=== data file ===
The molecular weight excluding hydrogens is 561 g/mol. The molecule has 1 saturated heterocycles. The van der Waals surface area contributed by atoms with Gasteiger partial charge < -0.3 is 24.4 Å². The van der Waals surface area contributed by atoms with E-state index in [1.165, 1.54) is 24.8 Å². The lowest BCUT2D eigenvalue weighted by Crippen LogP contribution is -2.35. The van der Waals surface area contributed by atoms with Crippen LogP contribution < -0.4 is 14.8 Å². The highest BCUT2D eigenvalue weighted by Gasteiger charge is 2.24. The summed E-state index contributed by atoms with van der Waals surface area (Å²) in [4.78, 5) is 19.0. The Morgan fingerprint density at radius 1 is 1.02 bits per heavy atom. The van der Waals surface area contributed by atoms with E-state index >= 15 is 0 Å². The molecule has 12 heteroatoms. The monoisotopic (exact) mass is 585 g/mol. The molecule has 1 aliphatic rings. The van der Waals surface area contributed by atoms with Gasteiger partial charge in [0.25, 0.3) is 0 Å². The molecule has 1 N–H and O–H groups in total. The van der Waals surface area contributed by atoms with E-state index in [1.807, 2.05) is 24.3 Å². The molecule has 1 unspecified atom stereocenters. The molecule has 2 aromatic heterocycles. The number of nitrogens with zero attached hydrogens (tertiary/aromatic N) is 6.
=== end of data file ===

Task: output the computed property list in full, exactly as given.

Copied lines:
The molecular weight excluding hydrogens is 561 g/mol. The molecule has 1 saturated heterocycles. The van der Waals surface area contributed by atoms with Gasteiger partial charge < -0.3 is 24.4 Å². The van der Waals surface area contributed by atoms with E-state index in [1.165, 1.54) is 24.8 Å². The lowest BCUT2D eigenvalue weighted by Crippen LogP contribution is -2.35. The van der Waals surface area contributed by atoms with Crippen LogP contribution < -0.4 is 14.8 Å². The highest BCUT2D eigenvalue weighted by Gasteiger charge is 2.24. The summed E-state index contributed by atoms with van der Waals surface area (Å²) in [4.78, 5) is 19.0. The Morgan fingerprint density at radius 1 is 1.02 bits per heavy atom. The van der Waals surface area contributed by atoms with E-state index >= 15 is 0 Å². The molecule has 12 heteroatoms. The monoisotopic (exact) mass is 585 g/mol. The molecule has 1 aliphatic rings. The van der Waals surface area contributed by atoms with Gasteiger partial charge in [0.25, 0.3) is 0 Å². The molecule has 1 N–H and O–H groups in total. The van der Waals surface area contributed by atoms with E-state index in [1.807, 2.05) is 24.3 Å². The molecule has 1 unspecified atom stereocenters. The molecule has 2 aromatic heterocycles. The number of nitrogens with zero attached hydrogens (tertiary/aromatic N) is 6.